I’ve just returned from the 53rd International Short Film Festival in Oberhausen, Germany, where I was invited to serve on the jury of FIPRESCI, the international film critics organization. My work, apart from participating in a panel about the privatization of film experience, consisted of seeing the 64 short films in the international competition and, along with two other jurors (Oliver Baumgarten from Cologne and Alexis Tioseco from Manila), awarding one of them a prize. We picked Amit Dutta’s 22-minute Kramasha from India—a dazzling, virtuoso piece of mise en scene in 35-millimeter, full of uncanny imagery about the way the narrator imagines the past of his village and his family.
The Festival had 14 prizes in all, gave a total of 30,000 Euros to many of the winning filmmakers, and concluded with a ceremony that lasted well over two and a half hours. Part of what made the event interesting was the same default position that sustained me through the 64 shorts I saw: the notion that at a festival as genuinely international as this one, a certain education was possible, however limited, in how people in other parts of the world were living and thinking—all of which provides a potential context for better understanding some of the choices involved, conscious or otherwise, in how Americans live and think.
One particularly striking illustration of this: a screening of Schnäbi, Luzius Wespe’s 12-minute prizewinner in the Children Film Competition—a charming Swiss-German film about 14-year-olds, selected by a jury of five kids aged 13 or 14, all of whom appeared onstage to present their award. What I found surprising was a sexual frankness I wouldn’t expect to find in any equivalent films made for American kids—or, indeed, for kids in many other places in the world. Without being in the least bit lewd, this well-acted short recounts the story of a blossoming romance between a skinny boy and a somewhat sexually developed girl in his class who helps him with his math, Pythagorus in particular. The film opens with a halting dialogue between them (see photo) about their respective attitudes toward the jiggling of her breasts—whether she minds that they jiggle and whether she minds him staring at them. (The answer to both questions turns out to be no.)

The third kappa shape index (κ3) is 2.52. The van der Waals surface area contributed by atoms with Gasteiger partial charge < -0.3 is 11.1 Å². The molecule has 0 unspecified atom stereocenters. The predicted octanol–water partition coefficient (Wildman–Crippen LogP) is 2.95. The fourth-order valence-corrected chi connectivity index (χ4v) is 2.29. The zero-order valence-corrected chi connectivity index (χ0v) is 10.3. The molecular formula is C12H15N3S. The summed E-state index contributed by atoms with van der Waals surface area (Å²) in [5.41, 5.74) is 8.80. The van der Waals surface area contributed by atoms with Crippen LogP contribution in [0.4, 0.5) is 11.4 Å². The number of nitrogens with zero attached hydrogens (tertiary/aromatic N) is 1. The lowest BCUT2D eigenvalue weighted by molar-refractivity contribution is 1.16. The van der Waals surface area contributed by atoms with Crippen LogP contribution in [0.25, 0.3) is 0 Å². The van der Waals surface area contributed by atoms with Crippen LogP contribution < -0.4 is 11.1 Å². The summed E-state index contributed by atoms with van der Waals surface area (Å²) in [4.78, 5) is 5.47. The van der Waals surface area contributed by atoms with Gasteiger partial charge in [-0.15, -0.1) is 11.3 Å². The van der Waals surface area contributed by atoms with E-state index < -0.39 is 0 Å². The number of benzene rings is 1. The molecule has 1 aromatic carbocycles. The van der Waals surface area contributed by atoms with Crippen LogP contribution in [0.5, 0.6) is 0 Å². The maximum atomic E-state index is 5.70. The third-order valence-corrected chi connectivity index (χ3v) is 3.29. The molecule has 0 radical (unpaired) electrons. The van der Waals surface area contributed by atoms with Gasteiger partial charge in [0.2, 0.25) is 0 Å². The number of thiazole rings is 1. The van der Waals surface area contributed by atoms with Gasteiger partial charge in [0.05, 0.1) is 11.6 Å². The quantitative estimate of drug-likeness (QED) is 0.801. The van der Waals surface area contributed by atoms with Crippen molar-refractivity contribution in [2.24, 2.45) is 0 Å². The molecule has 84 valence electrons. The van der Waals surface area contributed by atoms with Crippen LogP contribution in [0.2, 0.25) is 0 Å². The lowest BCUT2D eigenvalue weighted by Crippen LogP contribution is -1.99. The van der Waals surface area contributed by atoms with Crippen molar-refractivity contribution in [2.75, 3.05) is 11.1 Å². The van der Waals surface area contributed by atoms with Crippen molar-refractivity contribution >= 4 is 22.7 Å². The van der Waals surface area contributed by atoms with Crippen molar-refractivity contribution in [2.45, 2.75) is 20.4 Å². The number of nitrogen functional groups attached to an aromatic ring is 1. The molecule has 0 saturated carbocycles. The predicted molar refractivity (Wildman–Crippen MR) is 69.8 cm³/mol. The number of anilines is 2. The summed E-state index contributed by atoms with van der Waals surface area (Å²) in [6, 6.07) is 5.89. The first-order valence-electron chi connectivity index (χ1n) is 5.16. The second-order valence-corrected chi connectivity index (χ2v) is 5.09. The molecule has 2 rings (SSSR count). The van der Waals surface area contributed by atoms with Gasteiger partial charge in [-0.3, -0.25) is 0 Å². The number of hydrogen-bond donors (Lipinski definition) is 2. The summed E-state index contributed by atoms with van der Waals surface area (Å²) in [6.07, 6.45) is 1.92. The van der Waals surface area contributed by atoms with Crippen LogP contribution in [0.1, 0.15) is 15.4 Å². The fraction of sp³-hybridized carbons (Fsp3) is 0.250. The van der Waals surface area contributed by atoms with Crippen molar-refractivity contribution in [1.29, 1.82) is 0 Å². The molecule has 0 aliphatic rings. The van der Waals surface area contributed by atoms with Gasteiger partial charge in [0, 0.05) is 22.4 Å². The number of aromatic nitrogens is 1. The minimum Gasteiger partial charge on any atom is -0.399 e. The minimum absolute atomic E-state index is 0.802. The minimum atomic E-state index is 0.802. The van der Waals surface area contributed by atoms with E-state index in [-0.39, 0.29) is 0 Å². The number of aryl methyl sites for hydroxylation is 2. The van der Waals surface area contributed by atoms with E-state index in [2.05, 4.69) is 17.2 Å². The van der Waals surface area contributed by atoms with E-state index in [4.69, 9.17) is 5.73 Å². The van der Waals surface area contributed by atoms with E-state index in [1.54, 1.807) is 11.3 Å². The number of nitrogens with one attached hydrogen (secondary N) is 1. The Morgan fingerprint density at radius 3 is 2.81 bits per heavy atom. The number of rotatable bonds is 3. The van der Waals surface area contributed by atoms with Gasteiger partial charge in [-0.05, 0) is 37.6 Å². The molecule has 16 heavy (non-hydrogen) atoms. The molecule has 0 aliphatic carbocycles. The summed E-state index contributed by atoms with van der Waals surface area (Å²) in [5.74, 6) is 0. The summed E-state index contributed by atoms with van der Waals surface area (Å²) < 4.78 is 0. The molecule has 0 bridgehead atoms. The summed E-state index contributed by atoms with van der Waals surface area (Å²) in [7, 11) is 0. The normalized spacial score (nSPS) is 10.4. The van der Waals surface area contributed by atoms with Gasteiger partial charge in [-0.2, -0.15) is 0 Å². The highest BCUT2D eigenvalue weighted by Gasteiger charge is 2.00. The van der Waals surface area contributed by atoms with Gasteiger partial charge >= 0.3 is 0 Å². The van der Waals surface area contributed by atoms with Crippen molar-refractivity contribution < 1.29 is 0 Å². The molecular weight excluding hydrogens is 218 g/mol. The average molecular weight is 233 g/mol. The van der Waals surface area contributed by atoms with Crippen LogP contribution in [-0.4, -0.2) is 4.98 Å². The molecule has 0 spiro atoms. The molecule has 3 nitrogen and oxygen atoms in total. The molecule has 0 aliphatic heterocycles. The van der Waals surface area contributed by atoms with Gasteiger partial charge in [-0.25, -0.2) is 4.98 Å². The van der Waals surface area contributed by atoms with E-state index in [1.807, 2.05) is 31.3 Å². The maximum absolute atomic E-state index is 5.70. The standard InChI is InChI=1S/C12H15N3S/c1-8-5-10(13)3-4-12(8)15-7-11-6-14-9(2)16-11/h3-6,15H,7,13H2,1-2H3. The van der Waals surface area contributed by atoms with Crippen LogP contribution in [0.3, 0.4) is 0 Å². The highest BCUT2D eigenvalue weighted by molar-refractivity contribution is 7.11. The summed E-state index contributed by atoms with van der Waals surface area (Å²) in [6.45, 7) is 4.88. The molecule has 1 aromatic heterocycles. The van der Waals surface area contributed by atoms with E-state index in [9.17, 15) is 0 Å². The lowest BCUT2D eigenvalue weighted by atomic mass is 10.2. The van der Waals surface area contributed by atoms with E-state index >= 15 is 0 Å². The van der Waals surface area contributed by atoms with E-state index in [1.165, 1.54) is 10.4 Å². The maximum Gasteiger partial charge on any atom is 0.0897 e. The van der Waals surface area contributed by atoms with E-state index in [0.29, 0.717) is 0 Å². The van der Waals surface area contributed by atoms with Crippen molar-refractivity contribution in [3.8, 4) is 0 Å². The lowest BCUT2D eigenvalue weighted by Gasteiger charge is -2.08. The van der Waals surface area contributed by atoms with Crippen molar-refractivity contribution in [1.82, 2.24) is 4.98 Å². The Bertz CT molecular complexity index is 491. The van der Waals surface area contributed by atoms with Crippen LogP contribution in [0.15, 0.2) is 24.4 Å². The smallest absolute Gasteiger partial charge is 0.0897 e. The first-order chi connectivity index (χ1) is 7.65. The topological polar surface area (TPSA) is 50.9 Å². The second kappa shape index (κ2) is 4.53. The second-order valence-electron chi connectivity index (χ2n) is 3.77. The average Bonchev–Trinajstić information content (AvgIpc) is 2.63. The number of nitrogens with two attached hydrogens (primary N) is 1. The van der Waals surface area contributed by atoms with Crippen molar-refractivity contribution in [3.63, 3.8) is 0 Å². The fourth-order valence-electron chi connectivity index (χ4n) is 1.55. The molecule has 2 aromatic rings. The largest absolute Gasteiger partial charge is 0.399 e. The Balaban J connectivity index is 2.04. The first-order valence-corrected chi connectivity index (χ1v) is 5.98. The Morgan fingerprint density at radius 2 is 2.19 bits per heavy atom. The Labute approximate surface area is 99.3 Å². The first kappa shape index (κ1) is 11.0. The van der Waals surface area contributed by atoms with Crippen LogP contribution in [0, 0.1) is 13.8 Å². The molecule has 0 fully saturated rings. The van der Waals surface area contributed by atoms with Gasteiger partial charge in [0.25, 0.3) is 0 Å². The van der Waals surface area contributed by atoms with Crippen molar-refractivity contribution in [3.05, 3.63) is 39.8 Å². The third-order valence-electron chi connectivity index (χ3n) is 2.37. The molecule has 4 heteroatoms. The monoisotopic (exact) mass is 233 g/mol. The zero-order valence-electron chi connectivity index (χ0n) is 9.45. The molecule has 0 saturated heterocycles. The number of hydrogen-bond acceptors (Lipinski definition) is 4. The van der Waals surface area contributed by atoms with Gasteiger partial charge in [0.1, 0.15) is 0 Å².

A subsequent scene in the locker room between boys at the school charts the process by which they decide that the boy with the longest penis is the one entitled to win the girl with the jiggling breasts. The measuring is handled by each boy with a ruler, turning away from the camera and the other boys as he does so. But the hero, fearing that he won’t measure up, refuses to participate. When the heroine gets wind of this contest, she rebuffs the hero, believing that he’s complicit in the game. But then the other boys, irritated by his lack of complicity, pull off all his clothes and push him out into the school corridor, shutting the door behind him. Then, when the heroine comes along, she takes pity on his embarrassment and hands over the pair of sweat pants she’s carrying. After he puts them on, they exchange warm looks, making it clear that their romance has been rekindled.
If anyone in the audience at Oberhausen’s closing ceremony, child or adult, was in the least bit shocked or perturbed by anything in this film, they didn’t give any sign of it. The overall mood was amused and relaxed, but without any sniggers—leading me to suspect that we might be able to learn something from such behavior.